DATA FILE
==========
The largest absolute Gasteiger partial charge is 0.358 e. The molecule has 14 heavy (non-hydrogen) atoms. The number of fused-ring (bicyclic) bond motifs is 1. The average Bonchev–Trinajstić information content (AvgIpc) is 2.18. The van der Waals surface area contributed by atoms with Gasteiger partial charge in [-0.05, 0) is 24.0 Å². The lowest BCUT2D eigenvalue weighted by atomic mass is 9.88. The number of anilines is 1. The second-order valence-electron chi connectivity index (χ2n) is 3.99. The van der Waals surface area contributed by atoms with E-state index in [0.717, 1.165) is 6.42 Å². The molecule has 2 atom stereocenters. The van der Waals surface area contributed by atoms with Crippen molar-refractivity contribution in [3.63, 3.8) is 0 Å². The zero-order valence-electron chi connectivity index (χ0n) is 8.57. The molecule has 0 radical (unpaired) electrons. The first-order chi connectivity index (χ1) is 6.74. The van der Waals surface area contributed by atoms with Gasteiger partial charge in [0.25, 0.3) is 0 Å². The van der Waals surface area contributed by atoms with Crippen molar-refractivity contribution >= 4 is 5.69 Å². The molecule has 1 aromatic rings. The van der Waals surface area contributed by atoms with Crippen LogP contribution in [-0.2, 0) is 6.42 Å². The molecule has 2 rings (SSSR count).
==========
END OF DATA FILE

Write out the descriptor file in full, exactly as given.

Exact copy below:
The largest absolute Gasteiger partial charge is 0.358 e. The molecule has 14 heavy (non-hydrogen) atoms. The number of fused-ring (bicyclic) bond motifs is 1. The average Bonchev–Trinajstić information content (AvgIpc) is 2.18. The van der Waals surface area contributed by atoms with Gasteiger partial charge in [-0.05, 0) is 24.0 Å². The lowest BCUT2D eigenvalue weighted by atomic mass is 9.88. The number of anilines is 1. The second-order valence-electron chi connectivity index (χ2n) is 3.99. The van der Waals surface area contributed by atoms with E-state index in [0.717, 1.165) is 6.42 Å². The molecule has 2 atom stereocenters. The van der Waals surface area contributed by atoms with Crippen molar-refractivity contribution in [3.63, 3.8) is 0 Å². The zero-order valence-electron chi connectivity index (χ0n) is 8.57. The molecule has 0 radical (unpaired) electrons. The first-order chi connectivity index (χ1) is 6.74. The van der Waals surface area contributed by atoms with Gasteiger partial charge in [0.25, 0.3) is 0 Å². The van der Waals surface area contributed by atoms with Crippen molar-refractivity contribution >= 4 is 5.69 Å². The molecule has 1 aromatic rings. The van der Waals surface area contributed by atoms with Crippen LogP contribution in [-0.2, 0) is 6.42 Å². The molecule has 2 rings (SSSR count).